Niger military hands over power
Niamey - Niger's newly elected president Mahamadou Issoufou was sworn in Thursday, ending the period of military transition that began in February 2010 after the overthrow of Mamadou Tandja.
"I will be the president of all the Nigeriens," said Issoufou during the investiture ceremony at a stadium in the capital Niamey, after he took the oath on the Qur'an.
Several African heads of states were among the three thousand people attending the ceremony.
They included President Abdoulaye Wade of Senegal; Mali's Amadou Toumani Toure; Congo-Brazzaville's Denis Sassou N'Guesso; Ali Bongo of Gabon; Benin's Yayi Boni; and Liberia's Helen Johnson Sirleaf.
France, the former colonial power, was represented by co-operation minister Henri de Raincourt.
Anne Lauvergeon, chief executive of Areva, the French nuclear group, which runs uranium mines in the north of the country, also attended.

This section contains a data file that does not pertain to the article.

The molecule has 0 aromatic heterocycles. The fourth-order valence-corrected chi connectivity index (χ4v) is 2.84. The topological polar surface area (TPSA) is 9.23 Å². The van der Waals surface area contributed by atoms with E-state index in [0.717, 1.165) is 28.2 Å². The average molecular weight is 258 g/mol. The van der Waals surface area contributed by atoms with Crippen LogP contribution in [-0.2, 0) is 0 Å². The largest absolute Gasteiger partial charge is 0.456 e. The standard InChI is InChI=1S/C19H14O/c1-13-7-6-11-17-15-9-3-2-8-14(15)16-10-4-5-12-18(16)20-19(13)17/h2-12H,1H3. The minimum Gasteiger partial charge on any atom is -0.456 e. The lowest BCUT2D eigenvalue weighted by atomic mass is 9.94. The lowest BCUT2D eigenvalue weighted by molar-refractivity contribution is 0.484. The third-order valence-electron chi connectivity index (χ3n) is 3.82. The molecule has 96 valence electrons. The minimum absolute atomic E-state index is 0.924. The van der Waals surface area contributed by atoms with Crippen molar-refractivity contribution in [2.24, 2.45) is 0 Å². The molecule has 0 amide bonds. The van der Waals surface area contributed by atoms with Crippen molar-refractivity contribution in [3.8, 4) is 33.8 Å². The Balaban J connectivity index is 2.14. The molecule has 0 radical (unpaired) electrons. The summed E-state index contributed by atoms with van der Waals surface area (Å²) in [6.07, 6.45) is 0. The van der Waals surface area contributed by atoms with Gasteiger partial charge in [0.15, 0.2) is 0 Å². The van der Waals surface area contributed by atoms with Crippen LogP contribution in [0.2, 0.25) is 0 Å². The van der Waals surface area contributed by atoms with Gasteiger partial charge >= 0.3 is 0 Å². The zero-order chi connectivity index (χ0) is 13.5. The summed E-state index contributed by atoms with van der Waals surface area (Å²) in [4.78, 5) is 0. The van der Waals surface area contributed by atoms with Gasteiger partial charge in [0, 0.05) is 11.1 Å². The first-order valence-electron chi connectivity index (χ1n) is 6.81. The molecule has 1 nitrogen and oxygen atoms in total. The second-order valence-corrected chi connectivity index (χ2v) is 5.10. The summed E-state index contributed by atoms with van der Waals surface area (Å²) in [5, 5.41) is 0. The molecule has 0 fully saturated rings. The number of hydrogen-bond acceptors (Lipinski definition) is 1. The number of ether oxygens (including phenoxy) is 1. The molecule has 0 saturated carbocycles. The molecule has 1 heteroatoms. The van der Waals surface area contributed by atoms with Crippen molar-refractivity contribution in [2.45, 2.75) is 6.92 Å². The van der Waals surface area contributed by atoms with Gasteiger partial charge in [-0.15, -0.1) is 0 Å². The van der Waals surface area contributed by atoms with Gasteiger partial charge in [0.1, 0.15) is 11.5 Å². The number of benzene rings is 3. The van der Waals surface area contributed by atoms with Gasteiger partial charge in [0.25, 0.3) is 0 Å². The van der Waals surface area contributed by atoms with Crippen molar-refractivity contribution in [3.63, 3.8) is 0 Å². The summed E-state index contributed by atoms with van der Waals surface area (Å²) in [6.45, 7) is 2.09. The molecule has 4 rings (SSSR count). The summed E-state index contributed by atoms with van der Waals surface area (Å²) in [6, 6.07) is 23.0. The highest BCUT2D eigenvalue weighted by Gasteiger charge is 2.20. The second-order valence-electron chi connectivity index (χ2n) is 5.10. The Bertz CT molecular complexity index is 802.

Issoufou paid tribute to General Salou Djibo, the officer who had headed up the transitional military administration, praising him for having honoured his promise to hand over to a civilian administration.
He promised to eradicate hunger and to fight corruption and insecurity in the country, which is battling the threat of al-Qaeda cells which have kidnapped several Westerners in recent years.
He has argued for closer co-operation with his neighbours in the Sahel region to fight the threat and has promised the army more men, better trained and better equipped.
Issoufou, 59, won a March 12 presidential election with 58% of votes to 42% for former prime minister Seini Oumarou, the election commission said.
The February 18 2010, coup unseated Mamadou Tandja after 10 years in power.